Profit (利/lì) was a dirty word for Confucius. He strongly opposed the pursuit of personal gain or advantage, arguing that it tempted people into wrongdoing and led to social instability. Continue reading Analects of Confucius Book 4: Confucius on profit
Filial devotion doesn’t require blind obedience to your parents – at least not the version of it that Confucius taught. In 4.18, he says that you may “gently remonstrate” with your mother and father if you think that they are not conducting themselves in the right manner. He does go on to caution, however, that if they choose to ignore your advice, you should “remain respectful” and not let “your efforts turn to resentment.” In the final analysis, maintaining harmony within the family is more important than being right.
Continue reading Analects of Confucius Book 4: Confucius on filial devotion
Taipei’s still pretty quiet even though the Lunar New Year holiday finishes tomorrow. I suspect that a lot of people will take Thursday and Friday off and return to work next Monday.
I’ve been spending most of my break pounding the pathways of the Four Beasts Scenic Area while working my way through the wonderful back catalog of In Our Time podcasts hosted by the inimitable Melvin Bragg. I know I’m not the first person to remark on this, but the AirPods that came with my new iPhone have given me a greater appreciation of the power of the spoken word and led me to read less and listen more. Continue reading Notes from the field: pounding the pathways of the Four Beasts
Confucius made regular use of the device of comparing the lofty values of a leader (君子/jūnzǐ) with the base instincts of a petty person (小人/xiǎorén). In 4.11, for example, he comments that while the former pursues virtue and justice, the latter only cares about the accumulation of material possessions and gaining favors. Leaders thus focus on improving themselves in order to better contribute to the common good of society, while petty or small-minded people are only concerned with extracting as many personal benefits as possible from it. Continue reading Analects of Confucius Book 4: virtue never stands alone
Goodness is such an ambiguous concept that even Confucius shied away from attaching an exact meaning to it. He found it much easier to describe the benefits that the cultivation of a strong internal sense of goodness can bring to people rather than defining its precise features. Continue reading Analects of Confucius Book 4: the benefits of goodness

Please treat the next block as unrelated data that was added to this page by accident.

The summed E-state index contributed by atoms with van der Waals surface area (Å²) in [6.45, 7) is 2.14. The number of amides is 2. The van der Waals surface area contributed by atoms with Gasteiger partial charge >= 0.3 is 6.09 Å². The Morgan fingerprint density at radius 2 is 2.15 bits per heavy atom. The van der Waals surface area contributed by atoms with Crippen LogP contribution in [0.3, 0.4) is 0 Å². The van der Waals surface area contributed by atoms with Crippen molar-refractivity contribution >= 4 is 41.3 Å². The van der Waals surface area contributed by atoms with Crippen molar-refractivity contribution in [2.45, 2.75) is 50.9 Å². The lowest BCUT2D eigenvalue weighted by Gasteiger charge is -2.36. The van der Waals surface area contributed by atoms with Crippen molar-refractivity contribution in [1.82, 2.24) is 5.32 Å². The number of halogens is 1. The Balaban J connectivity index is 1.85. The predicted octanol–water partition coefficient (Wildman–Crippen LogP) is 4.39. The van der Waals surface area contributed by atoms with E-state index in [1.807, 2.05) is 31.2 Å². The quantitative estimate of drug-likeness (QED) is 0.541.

Confucius can certainly never be accused of sugarcoating the difficulties that any would-be student would face if he chose to follow his path. He promises no seven-step plan to guaranteed success or shortcut to fame and fortune with his approach to learning. Continue reading Analects of Confucius Book 4: Confucius’s approach to learning
The ability to assess a given situation objectively and take the most appropriate action based on the facts of it is one of the key leadership qualities that Confucius highlights in Book 4 of the Analects. Continue reading Analects of Confucius Book 4: Confucius on leadership qualities
As in Book 2 and Book 3, Confucius dominates Book 4 of the Analects with the curious exceptions of Chapter 15, in which his younger follower Zengzi steps in to clarify the meaning of his words, and Chapter 26, where his follower Ziyou takes the reins. The only plausible explanation for these two anomalies is that they were slipped in by unscrupulous or careless editors. Continue reading Analects of Confucius Book 4: by numbers
The Analects of Confucius Book 4 begins with an exploration of the meaning of goodness. Only people who practice it constantly in their daily lives without a desire for personal profit are able to enjoy true satisfaction and contentment.
Even though Confucius claims that he has never seen “anyone whose strength is insufficient” to devote themselves to goodness for a single day, he despairs that he hasn’t ever seen anyone who “truly loves goodness and truly detests evil” either. The path to goodness that he urges everyone to follow is indeed a lonely and difficult one! Continue reading Analects of Confucius Book 4: overview